Friday, April 14, 2023

Joyland: A Cinematic Rejoice from Pakistan

By José Alberto Hermosillo

Joyland” is an intimate allegory of love, despair, and melancholia. A triumph in Pakistani Cinema.

“Joyland” moves consciences on so many levels as a painful coming-of-age story and a mirror of society that denies the fundamental rights of inclusion, freedom of speech, and equal opportunities for all, including those who may think outside the box. In life, we tend to generalize and level anyone, when instead, we must analyze and assess every subject individually as an essential part of the community.

The film centers on Haider Rana (Ali Junejo) and his conservative family. He lives with his wife Mumtaz (Rasti Farooq), his father, his mother, and his elder brother’s family in Lahore, Pakistan. 

Haider is an unemployed and hard-working timid guy who gets a job as a backup dancer in a Bollywood-style burlesque. Soon, the helpful and naïve man becomes infatuated with Biba (Alina Khan), a glittered trans woman who runs a show in a nearby theater. As things get complicated, Haider must emerge unharmed from his double life.

Biba tells Haider 
an innocent but meaningful joke – “The chicken and the mosquito shared a kiss. Then, the mosquito died of bird flu... the chicken died of dengue.” Then, she explains herself: “Because falling in love means death.” The joke is related to those two main and opposite characters, the religious married man and the openly gay transgender person seeking freedom in a conservative society with orthodox laws.

“Joyland” is an accomplished and flashy production that centers on three central and unique characters: Haider, Mumtaz, and Biba.
For Haider, his family is as important as the show’s success. He takes Biba’s safety personally and his family’s well-being equally, but in real-time, it is not easy to balance everything out.

Mumtaz is emotionally unstable. She wants to be pregnant but questions her husband’s job due to his notorious absences.

Biba’s multidimensional character is not sugar-coated nor pretends to be cute. She is an energetic, confident, and trustworthy trans woman who wants to get out and emigrate to Germany. Her honesty makes her reject those who care for her, including Haider. Alina Khan’s performance is as good as Daniela Vega’s in the Award-winning Chilean film “A Fantastic Woman.”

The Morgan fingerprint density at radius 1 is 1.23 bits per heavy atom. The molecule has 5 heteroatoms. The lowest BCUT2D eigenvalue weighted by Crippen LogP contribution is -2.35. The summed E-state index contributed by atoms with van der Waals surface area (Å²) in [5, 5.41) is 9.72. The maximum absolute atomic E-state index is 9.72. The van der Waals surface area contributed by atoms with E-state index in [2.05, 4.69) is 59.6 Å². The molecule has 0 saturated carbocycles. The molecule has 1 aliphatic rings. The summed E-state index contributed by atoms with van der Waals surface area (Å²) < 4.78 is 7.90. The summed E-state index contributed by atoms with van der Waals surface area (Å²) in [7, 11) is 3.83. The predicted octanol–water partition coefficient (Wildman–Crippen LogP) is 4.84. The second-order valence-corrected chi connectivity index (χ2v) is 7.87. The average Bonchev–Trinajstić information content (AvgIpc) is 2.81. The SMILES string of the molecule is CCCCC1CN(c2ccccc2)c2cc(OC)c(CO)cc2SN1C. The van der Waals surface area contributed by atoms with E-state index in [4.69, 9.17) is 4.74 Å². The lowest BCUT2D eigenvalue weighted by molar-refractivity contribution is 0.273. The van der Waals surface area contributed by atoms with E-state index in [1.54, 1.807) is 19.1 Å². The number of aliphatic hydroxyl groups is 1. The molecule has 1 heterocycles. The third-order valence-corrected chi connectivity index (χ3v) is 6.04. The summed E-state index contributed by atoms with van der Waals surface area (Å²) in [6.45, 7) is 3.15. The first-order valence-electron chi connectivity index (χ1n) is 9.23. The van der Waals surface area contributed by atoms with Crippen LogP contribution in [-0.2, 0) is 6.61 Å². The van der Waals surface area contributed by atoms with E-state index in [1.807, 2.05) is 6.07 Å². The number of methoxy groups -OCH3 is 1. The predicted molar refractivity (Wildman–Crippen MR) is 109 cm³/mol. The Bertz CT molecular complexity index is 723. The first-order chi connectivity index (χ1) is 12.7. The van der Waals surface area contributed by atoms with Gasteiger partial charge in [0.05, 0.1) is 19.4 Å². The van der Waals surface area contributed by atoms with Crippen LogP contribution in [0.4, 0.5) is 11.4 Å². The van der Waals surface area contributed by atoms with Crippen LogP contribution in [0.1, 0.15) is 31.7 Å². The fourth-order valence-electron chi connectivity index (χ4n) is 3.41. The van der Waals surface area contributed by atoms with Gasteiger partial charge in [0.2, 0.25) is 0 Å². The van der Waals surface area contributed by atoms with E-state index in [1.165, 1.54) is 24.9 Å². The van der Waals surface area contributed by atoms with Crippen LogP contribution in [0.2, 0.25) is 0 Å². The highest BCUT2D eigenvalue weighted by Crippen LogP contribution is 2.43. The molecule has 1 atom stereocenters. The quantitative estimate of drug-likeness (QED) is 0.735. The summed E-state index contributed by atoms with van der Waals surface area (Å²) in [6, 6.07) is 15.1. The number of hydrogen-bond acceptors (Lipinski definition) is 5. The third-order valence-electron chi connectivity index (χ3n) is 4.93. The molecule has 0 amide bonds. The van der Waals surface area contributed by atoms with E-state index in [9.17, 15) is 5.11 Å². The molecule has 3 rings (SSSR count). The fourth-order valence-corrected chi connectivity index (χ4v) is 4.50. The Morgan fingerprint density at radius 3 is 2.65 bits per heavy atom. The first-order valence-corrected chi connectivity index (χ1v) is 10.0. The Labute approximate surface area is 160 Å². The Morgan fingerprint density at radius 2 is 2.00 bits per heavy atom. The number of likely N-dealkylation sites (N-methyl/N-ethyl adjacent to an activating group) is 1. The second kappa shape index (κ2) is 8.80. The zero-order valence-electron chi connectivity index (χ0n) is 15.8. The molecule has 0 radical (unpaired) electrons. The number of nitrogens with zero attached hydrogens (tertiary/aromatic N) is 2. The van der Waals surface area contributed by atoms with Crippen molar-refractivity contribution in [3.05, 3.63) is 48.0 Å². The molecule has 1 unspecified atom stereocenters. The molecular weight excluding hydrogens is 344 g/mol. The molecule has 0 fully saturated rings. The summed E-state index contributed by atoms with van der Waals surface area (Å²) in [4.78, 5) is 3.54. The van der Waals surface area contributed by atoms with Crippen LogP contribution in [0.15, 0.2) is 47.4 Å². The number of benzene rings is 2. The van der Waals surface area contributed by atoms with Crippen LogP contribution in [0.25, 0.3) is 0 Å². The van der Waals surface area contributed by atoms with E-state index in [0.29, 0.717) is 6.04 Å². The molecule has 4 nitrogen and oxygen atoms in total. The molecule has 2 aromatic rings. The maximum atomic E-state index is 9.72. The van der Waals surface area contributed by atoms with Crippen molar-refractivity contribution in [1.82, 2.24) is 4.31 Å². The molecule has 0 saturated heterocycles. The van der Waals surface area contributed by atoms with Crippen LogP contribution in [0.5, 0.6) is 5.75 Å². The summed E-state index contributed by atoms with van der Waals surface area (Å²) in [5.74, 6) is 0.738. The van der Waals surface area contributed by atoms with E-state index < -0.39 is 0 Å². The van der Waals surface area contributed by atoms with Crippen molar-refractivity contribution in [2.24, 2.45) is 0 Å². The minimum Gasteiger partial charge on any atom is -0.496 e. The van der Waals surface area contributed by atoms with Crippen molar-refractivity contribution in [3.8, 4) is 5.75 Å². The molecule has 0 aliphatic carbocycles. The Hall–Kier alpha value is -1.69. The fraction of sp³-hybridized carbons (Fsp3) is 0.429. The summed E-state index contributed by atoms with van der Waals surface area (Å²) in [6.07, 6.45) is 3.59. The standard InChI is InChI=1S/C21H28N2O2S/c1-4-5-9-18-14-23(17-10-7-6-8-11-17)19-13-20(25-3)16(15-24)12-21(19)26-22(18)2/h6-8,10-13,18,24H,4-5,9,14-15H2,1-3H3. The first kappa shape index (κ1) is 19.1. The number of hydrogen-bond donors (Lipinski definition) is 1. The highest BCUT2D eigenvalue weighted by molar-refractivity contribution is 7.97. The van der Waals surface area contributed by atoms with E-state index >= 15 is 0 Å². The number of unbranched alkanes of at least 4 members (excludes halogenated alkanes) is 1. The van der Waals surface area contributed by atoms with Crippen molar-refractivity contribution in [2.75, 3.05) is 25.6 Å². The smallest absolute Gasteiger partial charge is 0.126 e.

What is more striking about this moving production is that for all the extraordinary actors who participated in the film, it was their first experience acting in movies.

 Saim Sadiq, "Joyland." Photo by José Alberto Hermosillo. Copyright © FestivalinLA
First-time writer-director Saim Sadiq said that “Joyland” is a very personal work because he comes from a diverse, middle-class family who is also looking to climb up the social ladder, as the characters in his movie. But he also had to acknowledge that people in Pakistan live in a patriarchal society that sets boundaries for progress, love, and desires.
Director Saim Sadiq wrote an honest and objective script, keeping the “trans” theme and social conflict consistent, creating a solid dramatic arch and an open ending.
Politically speaking, Saim knows all about the power of the extreme right-wing in his country and how his work will upset manySaim said that after showing his controversial film in Pakistan, he was not expecting everybody to come out of the movie theater and hug him. But his film allows people to enjoy, assimilate, and keep thinking about.

The highly acclimated Pakistani work transcends with winds of freedom and acceptance.

Joyland” is the winner of the Jury Award of Un Certain Regard at Cannes 2022It won Best International Film at the Independent Spirit Awards 2023 and Best Artistic Contribution at the Cairo International Film Festival in Egypt. The acclaimed film won Best Ensemble in Bangkok and the Audience Award at the Valladolid International Film Festival in Spain.

“Joyland” was the Pakistani entry for Best International Feature Film for the 95th Academy Awards and was one of the fifteen shortlisted films. 

The unexpected twists and turns of “Joyland” take us to places we have not been before. The movie’s rich urban scenarios, colors, and textures, combined with powerful storytelling, enhance the cinematic experience and immerse the viewer deeply in the story. 

More importantly, the representation of the vibrant Pakistani youth who work hard and want to naturally explore outside their family’s nucleus to new horizons without social restraint. 

In “Joyland,” every character desperately wants to feel accepted, loved, and respected as audiences witness the struggle, beauty, and diversity of Pakistani society and every community around the globe.


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